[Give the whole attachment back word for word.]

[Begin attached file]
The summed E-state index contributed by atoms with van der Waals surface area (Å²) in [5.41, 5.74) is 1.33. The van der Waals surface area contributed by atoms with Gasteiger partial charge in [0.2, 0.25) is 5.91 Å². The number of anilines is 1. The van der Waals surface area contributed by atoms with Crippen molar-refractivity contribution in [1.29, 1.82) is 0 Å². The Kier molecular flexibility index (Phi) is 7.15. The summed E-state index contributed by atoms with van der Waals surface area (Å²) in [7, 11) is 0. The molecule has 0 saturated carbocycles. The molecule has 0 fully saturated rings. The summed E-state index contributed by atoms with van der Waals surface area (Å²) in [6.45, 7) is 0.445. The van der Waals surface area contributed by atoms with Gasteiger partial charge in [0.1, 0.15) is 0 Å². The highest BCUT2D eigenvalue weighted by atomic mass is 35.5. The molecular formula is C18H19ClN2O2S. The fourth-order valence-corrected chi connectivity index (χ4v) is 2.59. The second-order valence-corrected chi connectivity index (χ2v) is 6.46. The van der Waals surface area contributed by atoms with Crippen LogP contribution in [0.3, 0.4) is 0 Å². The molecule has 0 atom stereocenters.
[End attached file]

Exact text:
The summed E-state index contributed by atoms with van der Waals surface area (Å²) in [5.41, 5.74) is 1.33. The van der Waals surface area contributed by atoms with Gasteiger partial charge in [0.2, 0.25) is 5.91 Å². The number of anilines is 1. The van der Waals surface area contributed by atoms with Crippen molar-refractivity contribution in [1.29, 1.82) is 0 Å². The Kier molecular flexibility index (Phi) is 7.15. The summed E-state index contributed by atoms with van der Waals surface area (Å²) in [7, 11) is 0. The molecule has 0 saturated carbocycles. The molecule has 0 fully saturated rings. The summed E-state index contributed by atoms with van der Waals surface area (Å²) in [6.45, 7) is 0.445. The van der Waals surface area contributed by atoms with Gasteiger partial charge in [0.1, 0.15) is 0 Å². The highest BCUT2D eigenvalue weighted by atomic mass is 35.5. The molecular formula is C18H19ClN2O2S. The fourth-order valence-corrected chi connectivity index (χ4v) is 2.59. The second-order valence-corrected chi connectivity index (χ2v) is 6.46. The van der Waals surface area contributed by atoms with Crippen LogP contribution in [0.3, 0.4) is 0 Å². The molecule has 0 atom stereocenters.